Whilst Valve’s offerings of Dota 2 and Team Fortress 2 may be the poster-children for free-to-play online multiplayer PC games thanks to their immense popularity in the United States, one of the biggest names on the European scene is World of Tanks — and it’s clear that Tank Domination cribs a lot of its ideas from that title. Being a mobile game, the experience is streamlined somewhat, but only enough to make it possible to pick up and play a quick match whenever it suits.
The overall flow of the game will be completely unsurprising to anyone who has played a Call of Duty title in the past few years — you’re placed in team deathmatches, the outcome of which gives you currency to spend on upgrades for your tank as well as experience points that help you rank up and master various bits of kit. It’s standard stuff, but it’s nicely balanced to give you a constant feeling of progression — even if sometimes it’s a little bit easy to lose track of what exactly you’re mastering at any one time.
However, it’s the core gameplay that makes the progression systems around it shine. If the idea of team deathmatch on your iPad is giving you visions of trying to control Unreal Tournament with digital controls, then fear not — Tank Domination plays to the strengths of the device. Given the conceit that tanks are, traditionally, not the most nimble of vehicles, the occasional bit of grappling with controls is easily forgiven — and in fact you’re moving at such a slow pace most of the time that it’s very easy to keep in full control no matter how comfortable you are with virtual sticks.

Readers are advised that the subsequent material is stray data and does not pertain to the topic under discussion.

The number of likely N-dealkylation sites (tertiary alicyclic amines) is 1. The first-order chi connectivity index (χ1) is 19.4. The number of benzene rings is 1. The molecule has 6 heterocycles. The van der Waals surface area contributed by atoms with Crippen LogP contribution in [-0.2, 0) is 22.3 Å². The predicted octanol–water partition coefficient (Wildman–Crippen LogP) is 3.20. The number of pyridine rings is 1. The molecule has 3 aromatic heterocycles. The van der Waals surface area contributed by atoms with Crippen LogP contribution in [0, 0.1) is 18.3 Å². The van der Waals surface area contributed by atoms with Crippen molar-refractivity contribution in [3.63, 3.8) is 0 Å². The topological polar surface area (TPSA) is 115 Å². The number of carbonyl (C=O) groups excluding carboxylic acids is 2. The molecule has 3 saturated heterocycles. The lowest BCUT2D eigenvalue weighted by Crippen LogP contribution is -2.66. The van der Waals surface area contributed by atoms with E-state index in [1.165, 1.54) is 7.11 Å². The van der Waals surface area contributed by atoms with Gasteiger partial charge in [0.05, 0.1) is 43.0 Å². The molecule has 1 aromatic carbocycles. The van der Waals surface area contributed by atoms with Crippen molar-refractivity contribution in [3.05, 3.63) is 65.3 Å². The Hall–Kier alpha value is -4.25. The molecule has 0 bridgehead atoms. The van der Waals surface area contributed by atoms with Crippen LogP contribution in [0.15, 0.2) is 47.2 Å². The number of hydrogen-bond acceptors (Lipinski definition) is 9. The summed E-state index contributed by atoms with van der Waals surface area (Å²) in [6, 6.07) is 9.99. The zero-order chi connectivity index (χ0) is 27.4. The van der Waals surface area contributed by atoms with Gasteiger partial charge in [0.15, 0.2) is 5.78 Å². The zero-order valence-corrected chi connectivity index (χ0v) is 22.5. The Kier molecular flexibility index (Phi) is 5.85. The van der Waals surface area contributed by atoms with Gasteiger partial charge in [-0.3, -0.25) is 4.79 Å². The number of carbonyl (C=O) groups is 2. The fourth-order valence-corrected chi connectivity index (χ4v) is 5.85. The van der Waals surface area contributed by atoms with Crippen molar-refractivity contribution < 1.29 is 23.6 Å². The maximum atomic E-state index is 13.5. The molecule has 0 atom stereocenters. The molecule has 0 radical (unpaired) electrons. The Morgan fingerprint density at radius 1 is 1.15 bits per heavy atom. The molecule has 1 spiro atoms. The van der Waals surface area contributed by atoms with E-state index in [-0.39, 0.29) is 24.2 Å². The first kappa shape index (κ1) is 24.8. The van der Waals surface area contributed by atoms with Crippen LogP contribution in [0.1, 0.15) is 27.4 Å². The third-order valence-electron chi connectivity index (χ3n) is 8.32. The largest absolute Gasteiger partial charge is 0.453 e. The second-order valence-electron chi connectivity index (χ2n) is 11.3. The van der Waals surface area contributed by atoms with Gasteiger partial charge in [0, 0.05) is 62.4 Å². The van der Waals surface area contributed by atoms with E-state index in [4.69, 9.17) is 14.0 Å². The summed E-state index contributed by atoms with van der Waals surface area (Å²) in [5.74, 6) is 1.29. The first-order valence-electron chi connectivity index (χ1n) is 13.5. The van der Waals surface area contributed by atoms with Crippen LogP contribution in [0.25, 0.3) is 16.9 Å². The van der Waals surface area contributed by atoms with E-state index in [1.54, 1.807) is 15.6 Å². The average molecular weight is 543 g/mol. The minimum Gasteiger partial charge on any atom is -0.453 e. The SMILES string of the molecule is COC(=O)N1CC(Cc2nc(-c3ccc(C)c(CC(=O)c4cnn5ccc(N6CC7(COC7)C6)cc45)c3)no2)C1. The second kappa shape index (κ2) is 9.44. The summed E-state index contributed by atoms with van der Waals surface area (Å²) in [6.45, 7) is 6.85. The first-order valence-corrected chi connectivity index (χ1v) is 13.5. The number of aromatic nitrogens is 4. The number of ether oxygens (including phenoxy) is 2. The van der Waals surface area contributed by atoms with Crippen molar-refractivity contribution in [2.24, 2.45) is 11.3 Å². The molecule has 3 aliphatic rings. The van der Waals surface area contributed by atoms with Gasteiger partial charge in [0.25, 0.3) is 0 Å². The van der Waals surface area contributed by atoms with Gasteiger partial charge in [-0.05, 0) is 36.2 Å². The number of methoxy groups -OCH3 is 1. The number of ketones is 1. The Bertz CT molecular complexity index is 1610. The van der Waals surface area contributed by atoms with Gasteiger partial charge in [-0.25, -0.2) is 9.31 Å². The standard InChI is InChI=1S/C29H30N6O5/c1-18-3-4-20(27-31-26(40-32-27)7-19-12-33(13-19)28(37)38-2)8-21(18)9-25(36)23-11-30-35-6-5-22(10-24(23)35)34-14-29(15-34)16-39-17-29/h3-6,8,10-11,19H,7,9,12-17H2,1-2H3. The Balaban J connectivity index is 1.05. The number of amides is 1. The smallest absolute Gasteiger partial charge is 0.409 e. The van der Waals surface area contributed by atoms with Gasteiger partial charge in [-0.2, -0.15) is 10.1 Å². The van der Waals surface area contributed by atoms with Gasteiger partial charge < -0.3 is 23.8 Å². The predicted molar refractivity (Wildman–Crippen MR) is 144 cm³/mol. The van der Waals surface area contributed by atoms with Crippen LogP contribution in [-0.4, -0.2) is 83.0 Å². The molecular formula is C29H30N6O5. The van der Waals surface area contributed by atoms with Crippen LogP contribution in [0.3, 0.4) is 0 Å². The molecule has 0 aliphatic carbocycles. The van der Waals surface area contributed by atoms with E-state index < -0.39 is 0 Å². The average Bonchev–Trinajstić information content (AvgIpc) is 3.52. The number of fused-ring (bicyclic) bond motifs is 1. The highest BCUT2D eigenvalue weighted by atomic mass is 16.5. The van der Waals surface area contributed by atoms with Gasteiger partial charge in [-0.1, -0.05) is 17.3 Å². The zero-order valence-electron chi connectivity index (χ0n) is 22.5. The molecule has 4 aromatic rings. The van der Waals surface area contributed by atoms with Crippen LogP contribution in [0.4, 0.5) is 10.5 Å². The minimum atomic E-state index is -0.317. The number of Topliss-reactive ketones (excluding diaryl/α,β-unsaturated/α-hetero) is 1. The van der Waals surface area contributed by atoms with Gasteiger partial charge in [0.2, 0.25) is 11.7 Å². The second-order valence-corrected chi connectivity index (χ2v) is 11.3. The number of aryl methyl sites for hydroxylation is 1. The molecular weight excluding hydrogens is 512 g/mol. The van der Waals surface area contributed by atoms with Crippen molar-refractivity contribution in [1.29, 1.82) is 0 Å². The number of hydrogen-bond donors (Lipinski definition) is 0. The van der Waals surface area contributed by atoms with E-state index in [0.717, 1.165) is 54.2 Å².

Once you’re used to the way your tank moves, the game is a relatively simple proposition; your targeting reticule follows the way you’re looking, but as it’s meant to be manned by another crew-member it follows quite slowly (depending on what upgrades you have). This is crucial to the way that the gameplay works — it’s all a matter of superior positioning of your tank relative to your team-mates and your opposition. One spawn is all you get per match, so there’s no real advantage to storming in by yourself. It’s surprisingly thoughtful stuff and it’s absolutely ideal for the platform, given that twitch reactions and smoothly navigating 3D environments aren’t exactly the strong points of iOS.
That said, there are some niggling details that detract somewhat from the experience as a whole, but most of them are related to production values. One of the things that Tank Domination cribs from Call of Duty is the bizarre decision to use Bank Gothic as a stock font for just about everything you’ll look at in-game. Similarly irritating is the voice-acting during the tutorial, which is decidedly low-rent and really quite unnecessary. These are niggles with the window dressing though, and you can tell that the developers instead elected to put the bulk of their time into the nuts and bolts of the gameplay — and it paid off handsomely.